The Mike Church Show World HQ
The Mike Church Show World HQ

War Porn Keeps Americans Committed To A Bogus Fantasy Of What Our Wars Are

War Porn Keeps Americans Committed To A Bogus Fantasy Of What Our Wars Are

Crusader_tee_printed_versionMandeville, LA – Exclusive Transcript “This is the amazing thing.  Our government that cannot be trusted to hire agents to tax us — most of you people do not trust the IRS.  You do not trust the government that hires the IRS.  You don’t trust the Department of Homeland Insecurity.  You don’t trust the people that are hired to don the blue gloves to feel you up before you go through or after you go through the porno scanner.  You don’t trust the EPA when it comes to having an agent come out to your house and telling you that you’re living on a wetland.  You don’t trust, you resent, you don’t like, you question the authority of everything this government does except killing people and blowing things up in countries most of us can’t identify on a map. ”  Check out today’s transcript for the rest….

Begin Mike Church Show Transcript

Mike:  Back to the writing of Peter Van Buren:

[reading]

Fortunately, we have just the ticket, one that has been punched again and again for close to a century: Hollywood war movies (to which the Pentagon is always eager to lend a helping hand). American Sniper, which started out with the celebratory tagline [Mike: This is true. Remember, when American Sniper first came out, it was taglined with the movie posters and the television commercials . . .] “the most lethal sniper in U.S. history” and now has the tagline “the most successful war movie of all time,” is just the latest in a long line of films that have kept Americans on their war game. Think of them as war porn, meant to leave us perpetually hyped up. Now, grab some popcorn and settle back to enjoy the show.

Wandering around YouTube recently, I stumbled across some good old government-issue propaganda.  It was a video clearly meant to stir American emotions and prepare us for a long struggle against a determined, brutal, and barbaric enemy whose way of life is a challenge to the most basic American values. Here’s some of what I learned: our enemy is engaged in a crusade against the West; wants to establish a world government and make all of us bow down before it; fights fanatically, beheads prisoners, and is willing to sacrifice the lives of its followers in inhuman suicide attacks.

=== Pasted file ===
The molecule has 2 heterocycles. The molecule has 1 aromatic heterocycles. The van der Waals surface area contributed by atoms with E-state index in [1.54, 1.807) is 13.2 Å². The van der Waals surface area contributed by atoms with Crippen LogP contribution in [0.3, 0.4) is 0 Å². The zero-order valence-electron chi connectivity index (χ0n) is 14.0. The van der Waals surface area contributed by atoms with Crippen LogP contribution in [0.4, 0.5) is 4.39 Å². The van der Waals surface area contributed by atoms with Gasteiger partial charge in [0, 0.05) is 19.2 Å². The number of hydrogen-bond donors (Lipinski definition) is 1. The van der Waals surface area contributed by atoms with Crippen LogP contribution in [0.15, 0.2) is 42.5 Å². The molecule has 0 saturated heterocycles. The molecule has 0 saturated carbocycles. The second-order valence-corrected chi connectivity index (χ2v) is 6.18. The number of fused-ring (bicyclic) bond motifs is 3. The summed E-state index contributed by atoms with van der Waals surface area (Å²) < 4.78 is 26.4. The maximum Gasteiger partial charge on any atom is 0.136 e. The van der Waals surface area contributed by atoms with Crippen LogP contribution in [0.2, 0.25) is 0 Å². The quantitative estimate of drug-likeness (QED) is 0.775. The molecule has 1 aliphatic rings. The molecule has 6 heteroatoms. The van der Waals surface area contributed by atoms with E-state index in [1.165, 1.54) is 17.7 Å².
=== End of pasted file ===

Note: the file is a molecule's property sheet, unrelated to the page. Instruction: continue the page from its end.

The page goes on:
[private FP-Monthly|FP-Yearly|FP-Yearly-WLK|FP-Yearly-So76]

Though its weapons are modern, its thinking and beliefs are 2,000 years out of date and inscrutable to us.

Of course, you knew there was a trick coming, right? This little U.S. government-produced film wasn’t [Mike: Before I tell you, what do you think the propaganda film is aimed at, what audience, 2015? El wrongo.] about the militants of the Islamic State. Made by the U.S. Navy in 1943, its subject was “Our Enemy the Japanese.” [Mike: Gee, the storyline hasn’t changed since the Japanese? Wow.] Substitute “radical Islam” for “emperor worship,” though, and it still makes a certain propagandistic sense. While the basics may be largely the same (us versus them, good versus evil), modern times do demand something slicker than the video equivalent of an old newsreel. The age of the Internet, with its short attention spans and heightened expectations of cheap thrills, calls for a higher class of war porn, but as with that 1943 film, it remains remarkable how familiar what’s being produced remains.